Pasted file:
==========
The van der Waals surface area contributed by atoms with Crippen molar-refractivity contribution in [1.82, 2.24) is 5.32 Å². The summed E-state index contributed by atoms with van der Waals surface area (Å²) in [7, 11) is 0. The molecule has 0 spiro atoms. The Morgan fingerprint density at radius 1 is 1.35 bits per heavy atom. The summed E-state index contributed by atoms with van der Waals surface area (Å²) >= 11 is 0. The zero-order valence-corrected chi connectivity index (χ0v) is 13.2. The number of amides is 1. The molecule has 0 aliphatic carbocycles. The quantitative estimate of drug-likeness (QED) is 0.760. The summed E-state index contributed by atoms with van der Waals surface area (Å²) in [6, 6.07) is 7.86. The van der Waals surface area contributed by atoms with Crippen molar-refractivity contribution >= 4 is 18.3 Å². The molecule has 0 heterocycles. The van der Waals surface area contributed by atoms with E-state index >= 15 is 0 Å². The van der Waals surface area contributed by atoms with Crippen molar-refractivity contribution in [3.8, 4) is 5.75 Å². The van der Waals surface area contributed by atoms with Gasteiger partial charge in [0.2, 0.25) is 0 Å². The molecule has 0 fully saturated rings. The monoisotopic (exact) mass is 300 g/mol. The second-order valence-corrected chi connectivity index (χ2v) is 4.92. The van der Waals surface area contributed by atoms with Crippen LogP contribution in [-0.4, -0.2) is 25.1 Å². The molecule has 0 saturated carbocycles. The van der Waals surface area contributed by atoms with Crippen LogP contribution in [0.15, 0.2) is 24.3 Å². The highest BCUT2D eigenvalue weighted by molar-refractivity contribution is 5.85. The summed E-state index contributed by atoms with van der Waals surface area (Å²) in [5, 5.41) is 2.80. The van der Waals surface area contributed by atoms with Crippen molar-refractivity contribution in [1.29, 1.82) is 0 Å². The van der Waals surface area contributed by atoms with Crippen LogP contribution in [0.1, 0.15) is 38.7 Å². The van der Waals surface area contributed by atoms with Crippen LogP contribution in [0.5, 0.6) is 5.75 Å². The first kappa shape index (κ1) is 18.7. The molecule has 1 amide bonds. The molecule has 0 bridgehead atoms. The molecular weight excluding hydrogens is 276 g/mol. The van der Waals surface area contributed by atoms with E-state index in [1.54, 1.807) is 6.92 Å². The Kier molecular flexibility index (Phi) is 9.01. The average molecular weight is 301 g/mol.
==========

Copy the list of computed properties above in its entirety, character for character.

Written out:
The van der Waals surface area contributed by atoms with Crippen molar-refractivity contribution in [1.82, 2.24) is 5.32 Å². The summed E-state index contributed by atoms with van der Waals surface area (Å²) in [7, 11) is 0. The molecule has 0 spiro atoms. The Morgan fingerprint density at radius 1 is 1.35 bits per heavy atom. The summed E-state index contributed by atoms with van der Waals surface area (Å²) >= 11 is 0. The zero-order valence-corrected chi connectivity index (χ0v) is 13.2. The number of amides is 1. The molecule has 0 aliphatic carbocycles. The quantitative estimate of drug-likeness (QED) is 0.760. The summed E-state index contributed by atoms with van der Waals surface area (Å²) in [6, 6.07) is 7.86. The van der Waals surface area contributed by atoms with Crippen molar-refractivity contribution >= 4 is 18.3 Å². The molecule has 0 heterocycles. The van der Waals surface area contributed by atoms with E-state index >= 15 is 0 Å². The van der Waals surface area contributed by atoms with Crippen molar-refractivity contribution in [3.8, 4) is 5.75 Å². The van der Waals surface area contributed by atoms with Gasteiger partial charge in [0.2, 0.25) is 0 Å². The molecule has 0 fully saturated rings. The monoisotopic (exact) mass is 300 g/mol. The second-order valence-corrected chi connectivity index (χ2v) is 4.92. The van der Waals surface area contributed by atoms with Crippen LogP contribution in [-0.4, -0.2) is 25.1 Å². The molecule has 0 saturated carbocycles. The van der Waals surface area contributed by atoms with Crippen LogP contribution in [0.15, 0.2) is 24.3 Å². The highest BCUT2D eigenvalue weighted by molar-refractivity contribution is 5.85. The summed E-state index contributed by atoms with van der Waals surface area (Å²) in [5, 5.41) is 2.80. The van der Waals surface area contributed by atoms with Crippen molar-refractivity contribution in [1.29, 1.82) is 0 Å². The van der Waals surface area contributed by atoms with Crippen LogP contribution in [0.1, 0.15) is 38.7 Å². The van der Waals surface area contributed by atoms with Crippen LogP contribution in [0.5, 0.6) is 5.75 Å². The first kappa shape index (κ1) is 18.7. The molecule has 1 amide bonds. The molecule has 0 bridgehead atoms. The molecular weight excluding hydrogens is 276 g/mol. The van der Waals surface area contributed by atoms with E-state index in [1.54, 1.807) is 6.92 Å². The Kier molecular flexibility index (Phi) is 9.01. The average molecular weight is 301 g/mol.